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March 2006: Spoke too soon about no brown arbs in my yard!

UPDATE: Julie's Comments.. (April 2006) Two of our arborvitae died, having turned brown during winter, the progression from green to brown taking only a month or so. I am not certain what caused the death, but I suspect that all the arbs on the back border will succomb to the maple. I planed too many trees here, and somebody had to win. Of course, it would be the mighty maple over the arbs, the maple easily reaching for the sun while the arbs sit in her shade hoping for a drink of sunshine. In addition, I now know the difference between "good" arborvitae and "bad" arborvitae. You need to carefully choose trees with a single leader because those trees are much stronger and better able to shake off snow in winter. Many of my multi-leader trees, purchased at big box stores, are mishapen after several winters of heavy snow and me not having the time or energy to get outside and knock the swow off. If I were going to plant arborvitae again, I would spend more money at a quality nursery to buy trees that are shaped properly. It is initially visually misleading because the multi-trunk trees seem fuller, and therefore, they SEEM better as a screen tree. But in truth, the single leader trees generally grow taller, live longer and are better able to handle heavy stress of snow.

Planting date.. Varies. The first ones were planted in 1997 and were one foot tall at the time. Seven years later, those trees were all about five feet tall. The second batch was planted in 1998, each one at least four feet tall at planting time. Seven years later, the ones that are in full sun locations are seven feet tall. Lessons learned: The smaller trees were far less expensive, easier to handle and plant, and have grown at a far faster rate than the taller trees. Just be patient and provide a slow soak with the garden hose now and then. And make sure to buy trees with a single leader! Another set of arborvitae were planted in the sideyard in 2002. Those are growing particularly slowly.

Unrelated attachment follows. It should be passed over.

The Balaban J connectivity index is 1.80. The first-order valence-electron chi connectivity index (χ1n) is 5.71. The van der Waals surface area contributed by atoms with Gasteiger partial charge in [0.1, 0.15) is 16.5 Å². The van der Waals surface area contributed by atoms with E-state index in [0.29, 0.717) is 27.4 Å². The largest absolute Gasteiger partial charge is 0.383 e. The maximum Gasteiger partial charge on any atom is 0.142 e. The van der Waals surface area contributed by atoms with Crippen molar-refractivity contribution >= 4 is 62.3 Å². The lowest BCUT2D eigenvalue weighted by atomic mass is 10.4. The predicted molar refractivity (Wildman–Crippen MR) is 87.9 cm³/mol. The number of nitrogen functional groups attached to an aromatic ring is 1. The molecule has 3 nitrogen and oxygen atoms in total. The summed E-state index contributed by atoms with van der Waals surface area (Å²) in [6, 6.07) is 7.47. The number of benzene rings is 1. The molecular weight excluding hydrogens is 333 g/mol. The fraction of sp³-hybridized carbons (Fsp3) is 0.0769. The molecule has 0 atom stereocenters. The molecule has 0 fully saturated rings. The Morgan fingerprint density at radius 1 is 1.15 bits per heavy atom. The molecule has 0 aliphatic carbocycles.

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Special Note.. As a screen or privacy tree, a row of single-leader arborvitae around the corner from my house is the kind to plant, as opposed to the multi-leader ones in my yard. I believe that quality nurseries sell the better-formed trees, while the big box stores sell the ones like mine, with two or more competing leaders. But that's just a theory.

DO OVER?.. No. Now I need evergreen privacy hedge trees or shrubs that can handle being planted in shade. Arborvitae is not that tree.

 
   


See Julie's Arborvitae Journal
See the Arborvitae growth chart